Wednesday, October 1, 2008

Festivals are Resuscitation ・Rebirth

The other day, I saw a TV show titled “Ise and the Japanese people.” I was able to see only a part of the show, but it was very interesting. They were talking about why the sengu had to be done every twenty years. In a Japanese tradition, twenty years to learn a technique of some kind seems to be quite common. So the twenty years cycle passing on from one generation to another would be adequate. I was expecting to hear that kind of answer. However, the intellectual who was invited to talk about it said something interesting. My interpretation of his speech is, “the spiritual power of the gods will start to decline after twenty years. So every twenty years, we do the grand festival, the sengu, to resuscitate and give a rebirth to its power. ” As for an academic person, he said something quite right even from a spiritual perspective. I was unexpectedly impressed. When you look at the old documents about the festivals held at The Grand Shrine of Ise, they seriously believed that the power of the gods have a cycle of life and death, just like the rising and the setting of the sun. So they held many festivals and events in different season to maintain the divine power.

Every year, all over Japan, in Shinto shrines and Buddhist temples there are festivals such as hadaka-matsuri (running around the town naked)or kenka-matsuri (fighting fest)to revitalize the energy of the gods. The people who all carry innate god gather and enjoy the wildness. When I see the excited people carrying the mikoshi (portable shrine), everyone’s magnetic energy is strongly emanated creating a huge ball of energy. As the festival goes on, the ball is “kneaded” and becomes bigger and bigger. At the end, when the mikoshi reaches the main shrine, the huge ball of energy subsides inside the shrine. In a regular shrine, a big festival is held once a year. Every time people pay a visit to a shrine and leave their wishes, the energy ball shrinks. And in one year, the festival revitalizes it again. So when people stop holding festivals, it means the gods will disappear from the shrine or the temple. Thus the shrine or the temple will be a deserted place.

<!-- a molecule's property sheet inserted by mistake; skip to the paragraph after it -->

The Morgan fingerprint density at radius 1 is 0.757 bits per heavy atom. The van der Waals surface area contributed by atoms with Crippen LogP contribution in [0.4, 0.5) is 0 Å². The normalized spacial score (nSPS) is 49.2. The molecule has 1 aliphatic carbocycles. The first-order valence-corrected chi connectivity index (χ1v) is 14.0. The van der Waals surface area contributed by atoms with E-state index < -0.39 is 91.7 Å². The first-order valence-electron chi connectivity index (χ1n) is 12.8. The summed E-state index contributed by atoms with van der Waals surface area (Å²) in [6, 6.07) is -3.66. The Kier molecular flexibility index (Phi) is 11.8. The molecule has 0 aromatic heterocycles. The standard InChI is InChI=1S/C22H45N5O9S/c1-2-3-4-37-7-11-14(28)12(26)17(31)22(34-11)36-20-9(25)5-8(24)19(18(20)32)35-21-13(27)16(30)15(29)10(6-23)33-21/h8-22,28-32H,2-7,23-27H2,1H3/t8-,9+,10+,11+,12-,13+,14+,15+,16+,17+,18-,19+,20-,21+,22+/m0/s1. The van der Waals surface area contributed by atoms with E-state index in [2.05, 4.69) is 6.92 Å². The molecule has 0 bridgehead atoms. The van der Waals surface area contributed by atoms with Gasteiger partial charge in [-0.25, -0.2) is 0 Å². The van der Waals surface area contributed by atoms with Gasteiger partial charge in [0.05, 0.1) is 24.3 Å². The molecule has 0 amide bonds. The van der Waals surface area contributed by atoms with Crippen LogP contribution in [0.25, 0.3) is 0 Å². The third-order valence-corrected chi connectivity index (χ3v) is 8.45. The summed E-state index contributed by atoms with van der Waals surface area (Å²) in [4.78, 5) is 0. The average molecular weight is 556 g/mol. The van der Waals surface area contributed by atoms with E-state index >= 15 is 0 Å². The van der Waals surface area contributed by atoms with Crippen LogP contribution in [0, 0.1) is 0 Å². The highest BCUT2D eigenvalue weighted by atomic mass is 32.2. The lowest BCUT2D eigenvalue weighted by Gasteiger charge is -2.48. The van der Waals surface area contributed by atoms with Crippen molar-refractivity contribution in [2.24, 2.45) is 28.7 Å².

The sengu of The Grand Shrine of Ise is a super grand festival. They prepare twenty years for the next festival. The offerings are made with the finest skills and hearts. The magnetic spiritual energy of the craftsmen is “kneaded” into the works. Thus the process itself is already a part of the Shinji – work for the divine. Every morning when we are doing the gratitude sending with incense to our ancestors, or changing the water on our altar, we are also “kneading” the magnetic spiritual energy. The act will resuscitate and revitalize the god spirits and our ancestral spirits.

Ikashite-itadaite Arigato-gozaimasu

Thank you for letting us live


Pedro Teixeira da Mota. said...

Hi, salutations!
Very good post. Still, i will think that if for many it can be said: "Every time people pay a visit to a shrine and leave their wishes, the energy ball shrinks.", I feel that there is other people who make the energy of the place be revitalized, or by their strong worship they really give some energies to the shrine and to the Kami...
Are this powerful gods or Kami so dependent of the energies built by man, or it is ust for some small shrines, or minor Kami, that this works like that?
Ikashite Itadaite arigatou-gozaimasu!

Sazareishi said...

There are not dependent. But all of the wishes people leave are cold jaki(邪気). It is an energy of ego and desire and opposite of the right energy. And if thousands and million people leave those energy you could imagine they will be effected by it.

Pedro Teixeira da Mota. said...

I understood... So the visits of thousands and thousands at the first day of the year can create almost havoc or troubles there...